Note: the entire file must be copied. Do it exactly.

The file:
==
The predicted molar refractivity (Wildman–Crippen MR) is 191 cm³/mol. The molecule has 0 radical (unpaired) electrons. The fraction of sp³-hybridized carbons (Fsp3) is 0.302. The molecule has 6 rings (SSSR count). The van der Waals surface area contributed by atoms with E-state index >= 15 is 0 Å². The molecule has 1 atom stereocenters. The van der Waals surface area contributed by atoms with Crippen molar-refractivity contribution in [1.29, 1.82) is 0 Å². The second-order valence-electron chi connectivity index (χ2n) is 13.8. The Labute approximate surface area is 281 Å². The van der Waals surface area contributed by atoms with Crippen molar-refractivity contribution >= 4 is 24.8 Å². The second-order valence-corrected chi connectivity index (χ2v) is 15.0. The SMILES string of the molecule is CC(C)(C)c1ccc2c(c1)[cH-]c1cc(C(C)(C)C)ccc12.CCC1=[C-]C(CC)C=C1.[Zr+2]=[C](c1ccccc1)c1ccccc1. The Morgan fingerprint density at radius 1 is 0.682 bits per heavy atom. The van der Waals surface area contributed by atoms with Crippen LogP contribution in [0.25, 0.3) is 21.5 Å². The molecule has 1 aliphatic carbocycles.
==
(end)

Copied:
The predicted molar refractivity (Wildman–Crippen MR) is 191 cm³/mol. The molecule has 0 radical (unpaired) electrons. The fraction of sp³-hybridized carbons (Fsp3) is 0.302. The molecule has 6 rings (SSSR count). The van der Waals surface area contributed by atoms with E-state index >= 15 is 0 Å². The molecule has 1 atom stereocenters. The van der Waals surface area contributed by atoms with Crippen molar-refractivity contribution in [1.29, 1.82) is 0 Å². The second-order valence-electron chi connectivity index (χ2n) is 13.8. The Labute approximate surface area is 281 Å². The van der Waals surface area contributed by atoms with Crippen molar-refractivity contribution >= 4 is 24.8 Å². The second-order valence-corrected chi connectivity index (χ2v) is 15.0. The SMILES string of the molecule is CC(C)(C)c1ccc2c(c1)[cH-]c1cc(C(C)(C)C)ccc12.CCC1=[C-]C(CC)C=C1.[Zr+2]=[C](c1ccccc1)c1ccccc1. The Morgan fingerprint density at radius 1 is 0.682 bits per heavy atom. The van der Waals surface area contributed by atoms with Crippen LogP contribution in [0.25, 0.3) is 21.5 Å². The molecule has 1 aliphatic carbocycles.